You will never get rid of paid testimonials as long as people disclose that a testimonial is sponsored by a company. This whole Fiverr is bending the knee to the US advertising authority is really a case of: Whoops one of our sellers just got thrown in jail and we need to distance ourselves from this publically.

As for whether paid testimonials work, the sad thing is they do. No, not the really fake, “I took this pill and I grew a unicorn” videos done in peoples bedrooms. Instead, you need to look at the better done ones like some of the ones you get for male pattern baldness products. No one believes a person coming out of the blue saying “eat gummy bears!” If, however, people are already looking for a solution to a problem such as baldness, they will be sucked in by testimonials because they want to believe and need reaffirmation.


It might be because they don’t want bad publicity if someone writes a story about it.
“Fiverr sells fake testimonials” wouldn’t be a good kind of publicity.


Everything boils down to the fact that all this phony gigs, run by phony people give Fiverr a bad name and the consequences are for all Fiverr sellers to bear.
Myself I find it already hard to trust a new buyer, let alone a seller. Especially after observing the forum for a while.


LOL! I agree! I can’t tell you how many Buyers wanted my testimonials to sound “natural”. Seriously? Did they really think the public would believe their customer would film themselves in studio lighting and with a lapel microphone, in their home no less, while singing their praises???

Now, you asked how they can be doing this on TV without a disclosure…

Yes, some slip through the cracks because the FTC is a government entity with limited resources. The FTC website makes it very convenient for the public to report misleading advertisements and unless the accused can prove the legitimacy of their advertising claim, they’re at risk of prosecution. Unless they’ve been reported, they will most likely not be investigated.


understood after watching video

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Actually, Fiverr was at risk of criminal prosecution by the FTC because they profit from the production of these false advertisements.

And because they profit, they’re at risk of civil suits too.

Let’s take for example the Fiverr gig that offers a fake doctor testimonial for a nutritional supplement. It’s illegal in the states to portray a doctor for any reason. Now, someone has a seizure that left them paralyzed from the supplement. Their attorney is going to go after Fiverr for damages because that’s where the money is.

Fiverr needs to eliminate risks as best they can if they want to lure investors or attract a buyer. Micha is a very, very smart businessman, his business plan is brilliant. He knows just how far he can push the envelope!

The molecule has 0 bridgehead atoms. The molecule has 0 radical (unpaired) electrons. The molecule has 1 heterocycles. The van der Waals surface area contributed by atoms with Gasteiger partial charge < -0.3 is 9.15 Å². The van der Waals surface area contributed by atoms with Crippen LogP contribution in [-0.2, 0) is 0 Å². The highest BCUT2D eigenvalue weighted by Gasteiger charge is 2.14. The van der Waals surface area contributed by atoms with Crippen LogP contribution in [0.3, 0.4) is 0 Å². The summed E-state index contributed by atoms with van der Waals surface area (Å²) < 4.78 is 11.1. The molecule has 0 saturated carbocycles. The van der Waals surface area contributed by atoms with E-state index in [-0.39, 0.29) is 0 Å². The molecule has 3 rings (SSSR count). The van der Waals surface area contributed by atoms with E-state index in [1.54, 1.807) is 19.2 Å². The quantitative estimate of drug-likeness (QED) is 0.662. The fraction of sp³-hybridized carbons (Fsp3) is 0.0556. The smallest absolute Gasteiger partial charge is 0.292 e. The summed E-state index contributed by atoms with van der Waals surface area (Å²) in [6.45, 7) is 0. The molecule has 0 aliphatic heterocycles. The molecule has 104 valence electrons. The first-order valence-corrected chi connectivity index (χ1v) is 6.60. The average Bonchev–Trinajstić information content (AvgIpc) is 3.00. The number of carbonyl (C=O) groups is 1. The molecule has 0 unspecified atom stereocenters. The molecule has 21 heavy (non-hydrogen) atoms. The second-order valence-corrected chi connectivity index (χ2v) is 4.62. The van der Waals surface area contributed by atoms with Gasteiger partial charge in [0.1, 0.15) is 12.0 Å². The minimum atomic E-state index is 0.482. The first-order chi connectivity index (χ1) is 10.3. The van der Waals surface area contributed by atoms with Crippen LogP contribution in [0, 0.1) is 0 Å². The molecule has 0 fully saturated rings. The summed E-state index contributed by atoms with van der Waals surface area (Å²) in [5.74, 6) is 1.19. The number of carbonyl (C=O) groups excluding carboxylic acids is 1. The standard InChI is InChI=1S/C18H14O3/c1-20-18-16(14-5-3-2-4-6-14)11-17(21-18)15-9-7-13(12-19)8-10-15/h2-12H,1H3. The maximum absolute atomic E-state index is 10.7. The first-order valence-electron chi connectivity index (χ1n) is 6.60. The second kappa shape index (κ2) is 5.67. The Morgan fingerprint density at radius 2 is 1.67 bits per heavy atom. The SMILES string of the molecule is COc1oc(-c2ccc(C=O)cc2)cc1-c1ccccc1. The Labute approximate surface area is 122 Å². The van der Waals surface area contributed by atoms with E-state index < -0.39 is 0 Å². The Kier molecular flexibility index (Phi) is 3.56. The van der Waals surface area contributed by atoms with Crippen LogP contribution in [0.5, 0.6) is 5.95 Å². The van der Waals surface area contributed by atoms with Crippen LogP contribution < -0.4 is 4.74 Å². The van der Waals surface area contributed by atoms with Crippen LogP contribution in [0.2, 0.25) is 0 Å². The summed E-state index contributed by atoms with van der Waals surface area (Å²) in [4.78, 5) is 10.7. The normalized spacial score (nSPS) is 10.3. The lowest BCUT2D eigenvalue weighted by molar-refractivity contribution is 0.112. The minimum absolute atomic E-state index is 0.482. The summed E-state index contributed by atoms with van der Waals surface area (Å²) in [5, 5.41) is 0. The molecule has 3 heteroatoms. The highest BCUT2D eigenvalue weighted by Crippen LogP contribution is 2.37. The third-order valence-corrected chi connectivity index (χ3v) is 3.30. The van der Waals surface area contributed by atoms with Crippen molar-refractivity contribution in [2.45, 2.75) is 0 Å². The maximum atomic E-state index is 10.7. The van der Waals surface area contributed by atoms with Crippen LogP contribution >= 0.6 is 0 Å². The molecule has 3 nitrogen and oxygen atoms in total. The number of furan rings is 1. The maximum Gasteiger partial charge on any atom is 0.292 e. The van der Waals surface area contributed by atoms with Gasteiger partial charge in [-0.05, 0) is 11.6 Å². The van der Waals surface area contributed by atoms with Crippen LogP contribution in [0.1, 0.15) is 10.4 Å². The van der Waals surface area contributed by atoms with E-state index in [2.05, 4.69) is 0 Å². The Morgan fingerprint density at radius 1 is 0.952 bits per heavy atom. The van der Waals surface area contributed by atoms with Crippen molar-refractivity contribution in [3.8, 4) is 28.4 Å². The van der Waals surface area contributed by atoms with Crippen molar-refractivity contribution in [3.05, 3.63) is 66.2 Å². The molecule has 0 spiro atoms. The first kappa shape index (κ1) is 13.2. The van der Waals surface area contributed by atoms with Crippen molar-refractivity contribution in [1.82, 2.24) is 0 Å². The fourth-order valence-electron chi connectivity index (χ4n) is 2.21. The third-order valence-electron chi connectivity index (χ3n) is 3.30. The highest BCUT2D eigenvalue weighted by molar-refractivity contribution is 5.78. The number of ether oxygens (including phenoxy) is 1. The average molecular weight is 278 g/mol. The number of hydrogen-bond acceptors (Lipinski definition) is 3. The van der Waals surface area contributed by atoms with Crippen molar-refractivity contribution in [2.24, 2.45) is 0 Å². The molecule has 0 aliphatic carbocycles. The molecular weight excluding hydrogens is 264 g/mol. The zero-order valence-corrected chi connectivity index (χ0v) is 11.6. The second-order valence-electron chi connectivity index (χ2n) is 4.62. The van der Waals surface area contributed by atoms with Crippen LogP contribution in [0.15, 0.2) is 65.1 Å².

Unless you’ve seen that business plan, you might want to be careful. That does, after all, sound just a little bit like a fake testimonial. :slight_smile:


I know there are a few companies in Las Vegas that do nothing but fake testimonial videos.
Starting prices at $150,000. Aren’t they being prosecuted?

They have a list of actors to choose from. Requirements for actors are that they look and sound like ordinary people of all ages, just slightly above average in attractiveness.


You know, I actually feel really sorry for the seller in the above video. People need to remember that politicians don’t get harrassed like this when they are exposed as having thousands of fake social media followers.

Oh what a better world we could have if people just did things properly. People review products they actually buy, farmers farm, and investigative journalists actually report on things which it takes more than a half hour web search to investigate.


They push the envelope long enough to generate enough profits to offset the cost of prosecution. Now, that’s what I call a brilliant business plan.

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The government agencies in the U.S. are mostly for sale now. If they are prosecuting any company it’s because they don’t pay off the right people. I’m not being cynical, that’s the fact of the situation.

I’ve seen the same actress in two fake testimonial advertisements showing at the same time on TV. In one it’s for match dot com and she pretends to be in a new relationship with the guy sitting next to her. At no time is there any small print saying they are actors.

If a company puts the right (connected) lawyer on it’s payroll they don’t have to worry about fake testimonials.